Cotton has previously backed other veterans like Reps. Mike Gallagher (R-WI) and Dan Crenshaw (R-TX), as well as Jason Church, who is running in a special election on Tuesday in Wisconsin. But now he intends to expand that effort as part of a broader push to help the GOP solidify its U.S. Senate majority in the 2020 campaign, as well as giving Republicans a chance at retaking the House majority from Speaker Nancy Pelosi’s Democrats.

“So I’ve supported a number of veterans in the past, like Mike Gallagher from Wisconsin in the 2016 cycle and Dan Crenshaw in last cycle and Jason Church in the special election in Wisconsin tomorrow,” Cotton said in the interview. “Given that I don’t have a Democratic opponent in Arkansas this cycle, I wanted to devote more of my effort to helping to elect veterans up and down the ballot for the House and for the Senate as well. Veterans have very strong assets, they are well-respected by our fellow citizens, and they also just need a little help as first-time candidates to learn how to be effective candidates and learn how to run an effective campaign and how to translate their record of service in the military to how they can serve their states and their districts in Congress. So, I’m very excited to be endorsing these candidates like I’ve done in the past, and there will be more to come in the future.”

The first four conservative veterans that Cotton is endorsing in key House districts in 2020 are August Pfluger in Texas’s 11th congressional district, Wesley Hunt in Texas’s 7th congressional district, Esther Joy King in Illinois’ 17th congressional district, and Dan Driscoll in North Carolina’s 11th congressional district.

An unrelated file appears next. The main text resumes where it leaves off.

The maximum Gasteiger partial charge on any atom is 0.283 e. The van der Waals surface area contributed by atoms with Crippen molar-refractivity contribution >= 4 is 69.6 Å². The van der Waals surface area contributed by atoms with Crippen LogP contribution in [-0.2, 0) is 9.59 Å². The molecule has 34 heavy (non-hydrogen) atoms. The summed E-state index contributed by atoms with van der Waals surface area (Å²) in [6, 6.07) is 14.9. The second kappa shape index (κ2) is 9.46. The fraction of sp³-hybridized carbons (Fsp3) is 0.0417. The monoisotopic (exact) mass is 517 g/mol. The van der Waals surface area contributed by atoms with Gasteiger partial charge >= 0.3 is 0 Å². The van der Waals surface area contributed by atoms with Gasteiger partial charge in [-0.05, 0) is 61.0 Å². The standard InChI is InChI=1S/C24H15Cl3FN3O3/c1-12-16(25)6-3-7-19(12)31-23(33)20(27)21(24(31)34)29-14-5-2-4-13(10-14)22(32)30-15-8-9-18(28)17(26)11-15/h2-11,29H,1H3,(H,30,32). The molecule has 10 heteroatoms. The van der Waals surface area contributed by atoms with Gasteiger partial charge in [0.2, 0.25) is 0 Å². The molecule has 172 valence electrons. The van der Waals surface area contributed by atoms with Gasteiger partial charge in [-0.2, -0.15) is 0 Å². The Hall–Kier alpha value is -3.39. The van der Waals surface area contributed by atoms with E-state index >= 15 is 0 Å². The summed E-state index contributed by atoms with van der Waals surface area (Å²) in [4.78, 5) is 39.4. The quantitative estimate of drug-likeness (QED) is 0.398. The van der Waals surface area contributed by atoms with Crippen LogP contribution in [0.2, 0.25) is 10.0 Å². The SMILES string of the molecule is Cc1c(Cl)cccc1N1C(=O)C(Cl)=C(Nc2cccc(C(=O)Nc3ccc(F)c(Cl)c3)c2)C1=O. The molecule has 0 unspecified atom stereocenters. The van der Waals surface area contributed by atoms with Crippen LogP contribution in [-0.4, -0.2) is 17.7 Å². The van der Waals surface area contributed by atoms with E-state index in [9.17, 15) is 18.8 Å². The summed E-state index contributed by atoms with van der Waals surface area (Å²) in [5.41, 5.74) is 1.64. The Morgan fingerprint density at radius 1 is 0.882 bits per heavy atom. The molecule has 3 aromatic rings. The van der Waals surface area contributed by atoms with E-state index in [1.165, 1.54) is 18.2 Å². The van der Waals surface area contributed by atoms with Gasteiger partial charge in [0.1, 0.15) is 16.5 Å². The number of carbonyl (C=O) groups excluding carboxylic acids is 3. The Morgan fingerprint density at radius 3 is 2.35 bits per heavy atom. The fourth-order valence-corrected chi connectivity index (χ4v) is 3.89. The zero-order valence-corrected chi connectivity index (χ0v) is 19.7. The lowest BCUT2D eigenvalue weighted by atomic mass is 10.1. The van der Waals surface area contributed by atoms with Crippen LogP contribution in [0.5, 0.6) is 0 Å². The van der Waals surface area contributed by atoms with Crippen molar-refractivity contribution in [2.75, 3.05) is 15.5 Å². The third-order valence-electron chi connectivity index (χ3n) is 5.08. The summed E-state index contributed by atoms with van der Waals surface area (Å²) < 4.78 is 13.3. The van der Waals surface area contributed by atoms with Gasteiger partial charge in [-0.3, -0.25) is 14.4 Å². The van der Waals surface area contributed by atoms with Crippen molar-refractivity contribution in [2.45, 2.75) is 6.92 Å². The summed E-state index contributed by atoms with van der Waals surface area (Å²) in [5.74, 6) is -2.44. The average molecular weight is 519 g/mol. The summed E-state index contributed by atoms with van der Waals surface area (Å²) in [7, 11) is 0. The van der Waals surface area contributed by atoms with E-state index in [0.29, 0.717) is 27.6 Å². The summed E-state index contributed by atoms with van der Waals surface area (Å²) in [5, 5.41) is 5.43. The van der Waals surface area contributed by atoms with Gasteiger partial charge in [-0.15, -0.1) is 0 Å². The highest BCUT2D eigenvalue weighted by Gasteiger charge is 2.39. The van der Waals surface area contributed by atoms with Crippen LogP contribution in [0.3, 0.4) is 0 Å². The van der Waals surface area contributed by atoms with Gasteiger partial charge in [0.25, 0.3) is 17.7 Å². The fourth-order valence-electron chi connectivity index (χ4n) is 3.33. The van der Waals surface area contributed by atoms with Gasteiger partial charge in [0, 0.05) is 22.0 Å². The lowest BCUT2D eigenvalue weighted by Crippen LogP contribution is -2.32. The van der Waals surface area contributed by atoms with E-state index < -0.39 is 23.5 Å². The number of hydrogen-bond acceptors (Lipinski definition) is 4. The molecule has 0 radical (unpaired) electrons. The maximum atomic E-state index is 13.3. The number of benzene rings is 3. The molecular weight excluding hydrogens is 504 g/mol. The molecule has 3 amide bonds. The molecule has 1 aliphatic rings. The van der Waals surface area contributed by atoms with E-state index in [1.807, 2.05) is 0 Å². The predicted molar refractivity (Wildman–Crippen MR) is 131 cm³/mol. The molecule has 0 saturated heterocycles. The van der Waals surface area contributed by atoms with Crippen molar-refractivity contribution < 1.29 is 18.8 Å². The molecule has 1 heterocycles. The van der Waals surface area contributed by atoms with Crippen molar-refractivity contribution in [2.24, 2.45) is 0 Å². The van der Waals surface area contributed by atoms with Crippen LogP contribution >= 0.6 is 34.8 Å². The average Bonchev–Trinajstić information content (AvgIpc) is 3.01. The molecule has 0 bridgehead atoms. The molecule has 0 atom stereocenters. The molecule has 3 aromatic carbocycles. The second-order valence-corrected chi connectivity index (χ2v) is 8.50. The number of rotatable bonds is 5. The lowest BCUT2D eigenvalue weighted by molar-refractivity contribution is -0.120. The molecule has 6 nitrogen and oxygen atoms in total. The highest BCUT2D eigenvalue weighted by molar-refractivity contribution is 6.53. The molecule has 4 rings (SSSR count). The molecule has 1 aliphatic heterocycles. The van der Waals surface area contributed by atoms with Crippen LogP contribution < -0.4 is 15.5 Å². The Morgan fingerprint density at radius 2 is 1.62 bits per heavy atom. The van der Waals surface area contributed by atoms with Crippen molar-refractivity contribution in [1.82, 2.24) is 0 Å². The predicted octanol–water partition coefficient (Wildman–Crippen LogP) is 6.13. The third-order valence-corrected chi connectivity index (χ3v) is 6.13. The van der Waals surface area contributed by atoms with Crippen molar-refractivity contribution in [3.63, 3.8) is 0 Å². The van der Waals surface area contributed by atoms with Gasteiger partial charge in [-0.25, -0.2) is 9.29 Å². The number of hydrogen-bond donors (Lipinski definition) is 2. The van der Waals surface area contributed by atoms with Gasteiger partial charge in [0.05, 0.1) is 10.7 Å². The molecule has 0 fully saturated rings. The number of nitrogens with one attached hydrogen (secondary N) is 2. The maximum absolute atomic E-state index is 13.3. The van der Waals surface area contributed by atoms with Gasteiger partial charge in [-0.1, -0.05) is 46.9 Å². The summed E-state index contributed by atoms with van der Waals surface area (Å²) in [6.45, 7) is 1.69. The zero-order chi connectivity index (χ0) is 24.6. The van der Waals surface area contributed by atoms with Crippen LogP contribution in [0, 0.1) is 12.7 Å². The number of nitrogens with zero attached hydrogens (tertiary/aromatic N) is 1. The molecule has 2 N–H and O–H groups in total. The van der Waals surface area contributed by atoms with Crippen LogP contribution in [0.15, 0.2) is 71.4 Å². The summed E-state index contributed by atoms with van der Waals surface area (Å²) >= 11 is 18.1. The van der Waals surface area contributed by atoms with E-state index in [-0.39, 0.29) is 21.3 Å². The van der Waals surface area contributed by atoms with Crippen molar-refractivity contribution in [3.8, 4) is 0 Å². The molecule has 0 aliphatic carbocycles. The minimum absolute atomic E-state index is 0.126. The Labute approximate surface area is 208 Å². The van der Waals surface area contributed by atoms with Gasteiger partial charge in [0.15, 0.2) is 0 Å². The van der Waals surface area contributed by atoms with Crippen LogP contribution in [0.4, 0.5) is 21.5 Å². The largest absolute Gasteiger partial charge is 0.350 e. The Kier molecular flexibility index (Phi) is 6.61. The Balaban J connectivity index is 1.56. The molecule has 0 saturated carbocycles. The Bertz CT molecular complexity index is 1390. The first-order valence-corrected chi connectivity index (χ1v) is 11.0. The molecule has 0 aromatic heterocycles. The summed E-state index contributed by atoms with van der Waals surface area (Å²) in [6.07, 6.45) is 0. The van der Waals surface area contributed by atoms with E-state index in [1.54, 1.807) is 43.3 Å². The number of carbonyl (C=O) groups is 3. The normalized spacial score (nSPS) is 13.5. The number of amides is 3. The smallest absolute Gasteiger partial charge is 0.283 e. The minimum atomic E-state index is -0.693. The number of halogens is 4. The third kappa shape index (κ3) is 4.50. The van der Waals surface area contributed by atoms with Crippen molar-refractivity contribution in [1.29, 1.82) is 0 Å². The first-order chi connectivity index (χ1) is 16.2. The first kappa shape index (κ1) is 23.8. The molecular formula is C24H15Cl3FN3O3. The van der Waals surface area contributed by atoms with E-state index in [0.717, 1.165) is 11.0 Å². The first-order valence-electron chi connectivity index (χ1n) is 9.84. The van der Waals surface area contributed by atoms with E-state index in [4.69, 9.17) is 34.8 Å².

Pfluger, an Air Force veteran, flew 300 combat hours as an F-22 Raptor fighter pilot against the Islamic State. King served as a JAG officer in the Army Reserves. Driscoll, a U.S. Army veteran, was a Cavalry Scout Platoon Leader in Iraq. Hunt, another Iraq veteran and West Point graduate, was an Apache helicopter pilot in the U.S. Army.

Texas’s 11th and North Carolina’s 11th are both deep-red GOP districts represented by retiring GOP congressmen—Rep. Mike Conaway (R-TX) is retiring from Texas, and Rep. Mark Meadows (R-NC) is retiring from North Carolina—but the other two districts are key battleground districts in which the House majority could be decided.

While Democrat Hillary Rodham Clinton did win Texas’s 7th district over President Donald Trump in 2016, it is a traditionally GOP district. It was represented by Republicans for decades, dating back to 1967, and is rated by the Cook Political Report to have a Partisan Voting Index (PVI) of R plus 7. Nonetheless, freshman Democrat Rep. Lizzie Fletcher (D-TX) won the seat in the 2018 midterm elections—but Republicans, including Cotton, given his endorsement of Hunt, think they can win it back in 2020.

Illinois’ 17th district, meanwhile, is one of the 30 vaunted Trump-won districts currently represented by a Democrat. Trump became the first GOP presidential candidate in decades to win the district, defeating Clinton by just under a percentage point. The district, however, is represented by Rep. Cheri Bustos (D-IL)—a Democrat who happens to also lead the Democrats’ congressional campaign and fundraising arm, known as the Democratic Congressional Campaign Committee (DCCC).